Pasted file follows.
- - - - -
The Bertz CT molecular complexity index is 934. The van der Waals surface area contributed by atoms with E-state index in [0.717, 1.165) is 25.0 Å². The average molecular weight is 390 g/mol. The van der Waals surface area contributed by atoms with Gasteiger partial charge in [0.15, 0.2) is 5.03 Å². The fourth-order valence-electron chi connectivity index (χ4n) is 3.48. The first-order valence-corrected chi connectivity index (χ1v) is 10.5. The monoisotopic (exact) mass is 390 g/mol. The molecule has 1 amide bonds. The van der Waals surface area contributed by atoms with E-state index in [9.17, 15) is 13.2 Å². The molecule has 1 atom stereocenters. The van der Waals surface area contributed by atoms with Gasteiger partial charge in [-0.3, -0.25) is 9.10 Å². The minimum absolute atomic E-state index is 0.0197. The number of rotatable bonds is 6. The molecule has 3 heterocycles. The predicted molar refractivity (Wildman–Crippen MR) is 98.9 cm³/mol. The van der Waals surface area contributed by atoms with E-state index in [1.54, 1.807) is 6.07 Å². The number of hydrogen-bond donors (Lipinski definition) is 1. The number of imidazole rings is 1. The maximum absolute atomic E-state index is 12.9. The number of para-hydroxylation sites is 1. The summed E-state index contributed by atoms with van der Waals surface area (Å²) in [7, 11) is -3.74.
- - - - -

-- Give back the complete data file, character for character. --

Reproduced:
The Bertz CT molecular complexity index is 934. The van der Waals surface area contributed by atoms with E-state index in [0.717, 1.165) is 25.0 Å². The average molecular weight is 390 g/mol. The van der Waals surface area contributed by atoms with Gasteiger partial charge in [0.15, 0.2) is 5.03 Å². The fourth-order valence-electron chi connectivity index (χ4n) is 3.48. The first-order valence-corrected chi connectivity index (χ1v) is 10.5. The monoisotopic (exact) mass is 390 g/mol. The molecule has 1 amide bonds. The van der Waals surface area contributed by atoms with E-state index in [9.17, 15) is 13.2 Å². The molecule has 1 atom stereocenters. The van der Waals surface area contributed by atoms with Gasteiger partial charge in [-0.3, -0.25) is 9.10 Å². The minimum absolute atomic E-state index is 0.0197. The number of rotatable bonds is 6. The molecule has 3 heterocycles. The predicted molar refractivity (Wildman–Crippen MR) is 98.9 cm³/mol. The van der Waals surface area contributed by atoms with E-state index in [1.54, 1.807) is 6.07 Å². The number of hydrogen-bond donors (Lipinski definition) is 1. The number of imidazole rings is 1. The maximum absolute atomic E-state index is 12.9. The number of para-hydroxylation sites is 1. The summed E-state index contributed by atoms with van der Waals surface area (Å²) in [7, 11) is -3.74.